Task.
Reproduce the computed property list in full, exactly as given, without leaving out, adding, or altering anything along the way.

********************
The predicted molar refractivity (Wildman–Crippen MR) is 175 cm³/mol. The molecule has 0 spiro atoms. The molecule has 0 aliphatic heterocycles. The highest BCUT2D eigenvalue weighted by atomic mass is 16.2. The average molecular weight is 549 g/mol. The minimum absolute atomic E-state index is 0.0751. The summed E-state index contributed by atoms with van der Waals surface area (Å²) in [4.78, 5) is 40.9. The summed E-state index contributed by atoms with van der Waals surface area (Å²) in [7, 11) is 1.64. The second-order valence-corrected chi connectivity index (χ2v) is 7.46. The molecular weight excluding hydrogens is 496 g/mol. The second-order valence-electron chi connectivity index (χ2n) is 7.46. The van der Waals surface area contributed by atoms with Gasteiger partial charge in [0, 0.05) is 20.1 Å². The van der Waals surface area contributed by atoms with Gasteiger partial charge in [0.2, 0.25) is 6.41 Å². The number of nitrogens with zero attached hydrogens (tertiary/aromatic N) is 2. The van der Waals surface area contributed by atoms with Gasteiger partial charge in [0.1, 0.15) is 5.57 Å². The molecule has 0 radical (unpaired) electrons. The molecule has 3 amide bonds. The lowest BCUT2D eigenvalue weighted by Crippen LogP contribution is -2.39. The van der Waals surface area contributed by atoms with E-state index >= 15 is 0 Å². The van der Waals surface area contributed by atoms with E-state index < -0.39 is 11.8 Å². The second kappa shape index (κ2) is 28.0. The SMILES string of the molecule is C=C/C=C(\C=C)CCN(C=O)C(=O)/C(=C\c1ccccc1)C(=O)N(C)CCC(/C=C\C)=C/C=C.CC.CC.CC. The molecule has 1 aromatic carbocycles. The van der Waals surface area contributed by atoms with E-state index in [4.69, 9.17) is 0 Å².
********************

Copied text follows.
The predicted molar refractivity (Wildman–Crippen MR) is 175 cm³/mol. The molecule has 0 spiro atoms. The molecule has 0 aliphatic heterocycles. The highest BCUT2D eigenvalue weighted by atomic mass is 16.2. The average molecular weight is 549 g/mol. The minimum absolute atomic E-state index is 0.0751. The summed E-state index contributed by atoms with van der Waals surface area (Å²) in [4.78, 5) is 40.9. The summed E-state index contributed by atoms with van der Waals surface area (Å²) in [7, 11) is 1.64. The second-order valence-corrected chi connectivity index (χ2v) is 7.46. The molecular weight excluding hydrogens is 496 g/mol. The second-order valence-electron chi connectivity index (χ2n) is 7.46. The van der Waals surface area contributed by atoms with Gasteiger partial charge in [0, 0.05) is 20.1 Å². The van der Waals surface area contributed by atoms with Gasteiger partial charge in [0.2, 0.25) is 6.41 Å². The number of nitrogens with zero attached hydrogens (tertiary/aromatic N) is 2. The van der Waals surface area contributed by atoms with Gasteiger partial charge in [0.1, 0.15) is 5.57 Å². The molecule has 0 radical (unpaired) electrons. The molecule has 3 amide bonds. The lowest BCUT2D eigenvalue weighted by Crippen LogP contribution is -2.39. The van der Waals surface area contributed by atoms with E-state index >= 15 is 0 Å². The van der Waals surface area contributed by atoms with E-state index < -0.39 is 11.8 Å². The second kappa shape index (κ2) is 28.0. The SMILES string of the molecule is C=C/C=C(\C=C)CCN(C=O)C(=O)/C(=C\c1ccccc1)C(=O)N(C)CCC(/C=C\C)=C/C=C.CC.CC.CC. The molecule has 1 aromatic carbocycles. The van der Waals surface area contributed by atoms with E-state index in [4.69, 9.17) is 0 Å².